Bridgerton: How The Greek Myth of Cupid and Psyche Explains Season 3

Bridgerton season 3 is filled with homages and Easter eggs to the revealing Greek myth of Cupid and Psyche.

Bridgerton. Nicola Coughlan as Penelope Featherington in episode 301 of Bridgerton.
Photo: Liam Daniel | Netflix

This article contains spoilers for Bridgerton season 3 part 1.

In the new season of Bridgerton, Penelope (Nicola Coughlan) and Colin (Luke Newton) twirl among tacky fake columns. They argue while gazing not-so-subtly into each other’s eyes. Penelope’s skirts swish over a Roman mosaic of two winged gods. The resident mean girl Cressida quips, “Eros and Psyche, battling it out.”

What on earth is Cressida on about? How do Eros and Psyche mirror Colin and Penelope? Most crucially, how does this myth predict the rest of season 3? Dearest gentle reader, this author shall explain all.

Who Are Cupid and Psyche?

Eros is the Greek name and Cupid is the Roman name for the same god of love. His dramatic romance with Psyche appears on ancient Greek vases and statues from the 4th century BCE onwards. The longest written-out version is from a smutty Latin novel called The Golden Ass, by the North African writer Apuleius. (“Ass” refers to a donkey, we promise…) Their relationship became a popular theme in Regency art.

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Psyche is a young girl from a noble family. Her two nasty older sisters find rich but boring husbands. Psyche is too beautiful and kind for her own good. People see her as more of a myth than a person. They fangirl over her, but can’t wrap their heads around marrying her. Psyche is miserable stuck at home. Her parents are angry she’s single. Venus, the mega-powerful goddess of love, gets jealous of Psyche’s popularity and hunts her down.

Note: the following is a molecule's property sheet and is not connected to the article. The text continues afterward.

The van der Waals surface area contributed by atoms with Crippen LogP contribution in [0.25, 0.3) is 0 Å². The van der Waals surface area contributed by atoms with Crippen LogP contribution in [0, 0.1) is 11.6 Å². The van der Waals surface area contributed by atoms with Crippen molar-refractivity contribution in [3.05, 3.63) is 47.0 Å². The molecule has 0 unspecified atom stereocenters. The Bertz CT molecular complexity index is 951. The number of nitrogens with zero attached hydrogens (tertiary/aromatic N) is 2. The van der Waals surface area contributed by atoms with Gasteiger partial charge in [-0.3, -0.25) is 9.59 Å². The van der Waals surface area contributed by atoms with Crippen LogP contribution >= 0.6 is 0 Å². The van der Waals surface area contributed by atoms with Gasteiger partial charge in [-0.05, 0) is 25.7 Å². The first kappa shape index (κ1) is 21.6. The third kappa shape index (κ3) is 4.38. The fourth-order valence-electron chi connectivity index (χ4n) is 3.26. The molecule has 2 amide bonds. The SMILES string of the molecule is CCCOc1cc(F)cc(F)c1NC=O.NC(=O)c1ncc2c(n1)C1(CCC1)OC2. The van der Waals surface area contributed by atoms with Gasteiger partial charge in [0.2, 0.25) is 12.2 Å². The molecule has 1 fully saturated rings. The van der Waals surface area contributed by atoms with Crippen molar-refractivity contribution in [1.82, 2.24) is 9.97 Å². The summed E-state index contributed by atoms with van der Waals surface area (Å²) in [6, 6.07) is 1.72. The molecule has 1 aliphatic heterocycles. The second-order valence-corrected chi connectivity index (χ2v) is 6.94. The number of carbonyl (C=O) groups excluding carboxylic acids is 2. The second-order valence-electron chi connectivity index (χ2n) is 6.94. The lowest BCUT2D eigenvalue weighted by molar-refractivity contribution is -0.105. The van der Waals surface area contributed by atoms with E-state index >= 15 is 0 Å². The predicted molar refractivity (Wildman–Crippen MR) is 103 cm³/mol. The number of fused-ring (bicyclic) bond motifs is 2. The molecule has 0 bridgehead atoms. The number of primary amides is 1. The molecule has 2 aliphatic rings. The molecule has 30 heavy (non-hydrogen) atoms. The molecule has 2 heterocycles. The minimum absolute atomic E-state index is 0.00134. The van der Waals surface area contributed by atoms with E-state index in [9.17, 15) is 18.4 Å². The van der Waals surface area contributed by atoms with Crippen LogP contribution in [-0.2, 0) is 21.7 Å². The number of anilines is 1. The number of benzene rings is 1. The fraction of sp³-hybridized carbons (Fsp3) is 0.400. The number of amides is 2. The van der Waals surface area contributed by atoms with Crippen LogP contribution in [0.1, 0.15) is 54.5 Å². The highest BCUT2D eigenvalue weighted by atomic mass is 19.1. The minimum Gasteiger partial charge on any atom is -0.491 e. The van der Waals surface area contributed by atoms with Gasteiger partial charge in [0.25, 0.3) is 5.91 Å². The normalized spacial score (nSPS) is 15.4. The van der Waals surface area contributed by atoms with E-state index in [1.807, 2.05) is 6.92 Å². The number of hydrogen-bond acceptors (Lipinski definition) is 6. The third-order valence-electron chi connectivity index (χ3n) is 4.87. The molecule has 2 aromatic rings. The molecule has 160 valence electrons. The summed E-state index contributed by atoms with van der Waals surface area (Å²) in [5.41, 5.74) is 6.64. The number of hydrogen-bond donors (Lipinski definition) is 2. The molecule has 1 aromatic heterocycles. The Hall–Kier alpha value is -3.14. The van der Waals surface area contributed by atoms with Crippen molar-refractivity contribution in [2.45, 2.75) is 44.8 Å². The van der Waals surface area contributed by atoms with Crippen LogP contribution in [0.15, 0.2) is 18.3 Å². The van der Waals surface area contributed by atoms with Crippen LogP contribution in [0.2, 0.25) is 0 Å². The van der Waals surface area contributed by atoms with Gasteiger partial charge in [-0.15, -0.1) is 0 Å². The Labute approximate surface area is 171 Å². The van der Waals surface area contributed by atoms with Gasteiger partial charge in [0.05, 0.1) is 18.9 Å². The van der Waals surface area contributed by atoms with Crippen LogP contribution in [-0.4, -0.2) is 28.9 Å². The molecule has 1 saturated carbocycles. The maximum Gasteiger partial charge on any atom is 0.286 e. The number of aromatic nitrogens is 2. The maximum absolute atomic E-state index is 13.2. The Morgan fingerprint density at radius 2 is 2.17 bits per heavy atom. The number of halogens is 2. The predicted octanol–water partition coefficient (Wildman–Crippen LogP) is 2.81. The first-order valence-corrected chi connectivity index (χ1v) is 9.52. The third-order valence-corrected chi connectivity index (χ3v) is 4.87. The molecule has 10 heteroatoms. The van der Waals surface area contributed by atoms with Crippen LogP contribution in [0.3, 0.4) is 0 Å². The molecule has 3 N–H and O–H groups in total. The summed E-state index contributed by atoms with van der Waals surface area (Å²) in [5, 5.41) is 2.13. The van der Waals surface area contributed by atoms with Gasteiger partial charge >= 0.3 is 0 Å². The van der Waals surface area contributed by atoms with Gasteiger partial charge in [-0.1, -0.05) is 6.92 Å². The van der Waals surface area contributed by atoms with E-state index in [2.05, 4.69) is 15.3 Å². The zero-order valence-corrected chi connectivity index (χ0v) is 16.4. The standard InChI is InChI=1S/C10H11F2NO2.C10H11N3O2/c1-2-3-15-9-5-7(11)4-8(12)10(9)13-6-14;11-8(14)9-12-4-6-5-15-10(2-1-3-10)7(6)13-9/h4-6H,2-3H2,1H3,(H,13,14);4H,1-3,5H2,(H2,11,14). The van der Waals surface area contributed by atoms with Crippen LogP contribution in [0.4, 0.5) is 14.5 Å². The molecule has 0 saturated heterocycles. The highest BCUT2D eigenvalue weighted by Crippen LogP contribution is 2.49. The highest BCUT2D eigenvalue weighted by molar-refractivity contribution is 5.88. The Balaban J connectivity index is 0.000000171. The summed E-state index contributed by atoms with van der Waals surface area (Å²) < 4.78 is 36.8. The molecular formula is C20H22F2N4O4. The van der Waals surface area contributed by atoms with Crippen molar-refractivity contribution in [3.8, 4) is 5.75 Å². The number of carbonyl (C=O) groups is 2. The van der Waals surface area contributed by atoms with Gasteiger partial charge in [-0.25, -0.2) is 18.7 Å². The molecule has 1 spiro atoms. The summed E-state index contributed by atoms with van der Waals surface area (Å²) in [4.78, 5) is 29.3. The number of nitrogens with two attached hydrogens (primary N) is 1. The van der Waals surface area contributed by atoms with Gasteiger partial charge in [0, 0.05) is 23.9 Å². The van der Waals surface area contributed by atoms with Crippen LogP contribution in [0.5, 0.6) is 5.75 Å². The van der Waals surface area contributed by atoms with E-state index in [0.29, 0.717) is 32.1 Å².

Cupid travels throughout the world making people fall in love with him. He is tasked with finding Psyche a husband, but asks to marry her instead. Cupid hides from Psyche the minor detail that he’s the personification of love and desire. In one famous scene, Psyche spies on Cupid, and accidentally injures him with a candle. Sounds familiar?

How Does This Relate to Bridgerton?

The plot of Cupid and Psyche is literally the story of Colin and Penelope. Our heroine is also the youngest of three girls from an aristocratic family. Her annoying older sisters find husbands, but Penelope struggles. The Ton loves Penelope’s secret alter ego, the gossip writer Lady Whistledown, but doesn’t see the real Penelope as serious marriage material. Penelope mopes about her drawing room to melodramatic piano music, desperate to find a husband so she can escape her underappreciative mother.

Colin’s only personality trait is that he travels around the Mediterranean. A mob of ladies fancy him. He feels bad for Penelope and promises to find her a match. Spoilers! He falls in love with her instead. In season 3 episode 2, Penelope sneaks a peak of Colin’s R-rated journal. They knock over a candle which injures Colin.

Queen Charlotte makes perfect sense as Bridgerton’s version of Venus. She literally shouts “I am Venus” in episode 3 of the prequel Queen Charlotte: A Bridgerton Story. Charlotte also meddles with marriages to distract herself from her own love life. Charlotte is stressed that Lady Whistledown is becoming more influential than her, and gets obsessed with finding her.